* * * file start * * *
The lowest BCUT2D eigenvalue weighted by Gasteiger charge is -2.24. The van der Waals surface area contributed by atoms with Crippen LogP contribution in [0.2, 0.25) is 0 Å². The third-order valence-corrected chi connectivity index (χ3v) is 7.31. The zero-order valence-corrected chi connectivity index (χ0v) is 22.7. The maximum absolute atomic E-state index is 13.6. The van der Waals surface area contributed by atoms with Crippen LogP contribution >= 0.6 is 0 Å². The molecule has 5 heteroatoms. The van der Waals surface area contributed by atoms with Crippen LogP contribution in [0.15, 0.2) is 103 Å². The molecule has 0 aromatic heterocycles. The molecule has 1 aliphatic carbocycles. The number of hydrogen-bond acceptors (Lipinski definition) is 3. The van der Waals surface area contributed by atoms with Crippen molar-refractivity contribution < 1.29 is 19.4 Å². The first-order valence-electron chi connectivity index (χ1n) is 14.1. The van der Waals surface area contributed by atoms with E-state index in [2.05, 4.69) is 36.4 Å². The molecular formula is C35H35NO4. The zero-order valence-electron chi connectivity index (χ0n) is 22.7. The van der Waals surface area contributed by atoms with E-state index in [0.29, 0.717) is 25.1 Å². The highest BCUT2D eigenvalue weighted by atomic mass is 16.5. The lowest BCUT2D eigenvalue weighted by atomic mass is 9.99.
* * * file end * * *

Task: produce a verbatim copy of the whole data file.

The lowest BCUT2D eigenvalue weighted by Gasteiger charge is -2.24. The van der Waals surface area contributed by atoms with Crippen LogP contribution in [0.2, 0.25) is 0 Å². The third-order valence-corrected chi connectivity index (χ3v) is 7.31. The zero-order valence-corrected chi connectivity index (χ0v) is 22.7. The maximum absolute atomic E-state index is 13.6. The van der Waals surface area contributed by atoms with Crippen LogP contribution >= 0.6 is 0 Å². The molecule has 5 heteroatoms. The van der Waals surface area contributed by atoms with Crippen LogP contribution in [0.15, 0.2) is 103 Å². The molecule has 0 aromatic heterocycles. The molecule has 1 aliphatic carbocycles. The number of hydrogen-bond acceptors (Lipinski definition) is 3. The van der Waals surface area contributed by atoms with Crippen molar-refractivity contribution < 1.29 is 19.4 Å². The first-order valence-electron chi connectivity index (χ1n) is 14.1. The van der Waals surface area contributed by atoms with E-state index in [2.05, 4.69) is 36.4 Å². The molecular formula is C35H35NO4. The zero-order valence-electron chi connectivity index (χ0n) is 22.7. The van der Waals surface area contributed by atoms with E-state index in [0.29, 0.717) is 25.1 Å². The highest BCUT2D eigenvalue weighted by atomic mass is 16.5. The lowest BCUT2D eigenvalue weighted by atomic mass is 9.99.